There's a small poor looking peach tree growing out from under the coal house. It's somewhat protected from the frost there. Every now and then, once every 3 or 4 years it'll have a ripe peach or two on it. It's never gotten very big, maybe 3 to 4" around at the base. Mom said grandpa would watch it like a hawk and he really enjoyed that peach, or two, he'd get to eat ever 4 or 5 years.

There was huge cherry tree behind the house next door to grandma's house. In about 1973 or 74 it had cherries on it and we picked and ate cherries and grandma canned cherries and made cherry pies till we got tired of them. I didn't think anything about (mom and dad had just bought the house and were taking the first steps to fixing it up to move into when dad retired from the Air Force) right then. Later I heard one of my dad's sisters mention that the last time the tree had cherries on it her oldest son was 3 years old. She said that was in 1953 or 54. Twenty years where the late frosts would get the bloom of that cherry tree. Dad cut it down. He said it shaded the back of the house too much for no more benefit that it was.

Same for "mast" for the game to eat. Sometimes there will be a couple years with no acorns, no hickory nuts. The squirrels, for the most part, just leave and go somewhere they can find food. Usually, you can still find beech nuts down in the bottoms along the creeks.

We ate groundhogs when I was younger. Barbecued (on the stove top in a pot of barbecue sauce) ground hog is really good. I never ate coon or possum. Dad said coon is greasy and possum isn't too good. My grandma said my grandpa and his dad were fond of hawk meat. Time were hard. No deer (killed off - there was no deer hunting season in that part of WV till about 1958 or 59 and even after that you had to travel up north several counties to find a deer to shoot). No wild turkeys (I never saw a wild turkey until about 1980 or 1981.) Some years the place is crawling with rabbits and then you won't see one for a couple/three years. Grouse have a cycle, a couple good years followed by several low years before they build back up.

Grandpa was very good at something they call "snagging." The water is very clear in the rivers up there. You get out on some rocks, take a piece of fishing line with a hook on it (a treble hook not on a fishing lure was illegal to have in your possession while fishing for many years back there in WV, used to say so right in the fishing regulations) and watch for fish swimming past the rock. Then he'd ease the hook over towards the fish and at the right time/spot give it a jerk to hook the fish and pull it in. Of course, if the game warden caught you doing that it was also illegal. People have to eat, after all.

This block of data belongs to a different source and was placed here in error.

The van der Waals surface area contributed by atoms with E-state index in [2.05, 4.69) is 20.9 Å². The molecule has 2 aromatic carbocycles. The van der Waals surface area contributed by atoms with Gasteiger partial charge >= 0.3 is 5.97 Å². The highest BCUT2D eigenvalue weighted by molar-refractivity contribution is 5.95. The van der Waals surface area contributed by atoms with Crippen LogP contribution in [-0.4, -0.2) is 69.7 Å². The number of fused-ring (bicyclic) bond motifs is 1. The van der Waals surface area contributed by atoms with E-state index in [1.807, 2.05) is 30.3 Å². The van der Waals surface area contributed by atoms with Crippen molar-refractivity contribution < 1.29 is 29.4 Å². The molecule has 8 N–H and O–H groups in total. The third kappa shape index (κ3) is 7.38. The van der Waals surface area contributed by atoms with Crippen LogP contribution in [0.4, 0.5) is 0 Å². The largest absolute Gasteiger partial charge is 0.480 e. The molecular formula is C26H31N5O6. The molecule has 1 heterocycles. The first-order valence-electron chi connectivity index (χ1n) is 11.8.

There's an old crow bar on the front porch at grandma's house made out of an octagonal Winchester rifle barrel. I have no idea what happened to the rifle to result in the barrel being turned into a crow bar.

People did not throw away broken stuff if they could repurpose it to another use. One of the old guy (older than dad) that worked over at the corner store with dad used to say something he told me everyone would say in those hard days, "Use it up, wear it out, make it do, or do without."

Hard times make for hard people. That old guy was a WW2 US Army vet. The only tale he ever told me was about a time they were escorting a bunch of German soldiers/POW's somewhere. He said he had a 12 ga. pump shotgun (I want to say it was a Stevens, but that was over 30 years ago and I'm not sure). He said they had stopped and told all of the POWs to sit down on the side of the road. As he was watching the ones in front of him he heard and argument up the road and turned towards it. One of his guys was arguing with a big POW that he said was over 6 ft. tall and looked very strong. He yelled at someone to watch his guys and headed that way. He got there and asked what the problem was and his private told him the POW would not sit down. He said he turned to the POW and told him to sit down. The POW shook his head and said, "No." That resulted in the 12 ga. barrel being poked into the guys teeth/mouth hard enough to break some teeth, cause some bleeding and knock the guy down flat on his ass. The old guy leaned down, put the muzzle of the 12 ga. right up in the POWs face and told him next time he would pull the trigger rather than talk to him. The rest of the trip the big German POW was very cooperative. The look on his face, as the memories came back to him, made me believe him. The old guy I knew that worked with dad every day was gone. There was some other guy standing there talking to me that I'd never met/didn't know and it was kind of spooky. Then the tale was over and the old guy was back to his smiling self, the friendly guy I knew.

Only tough people survive tough times.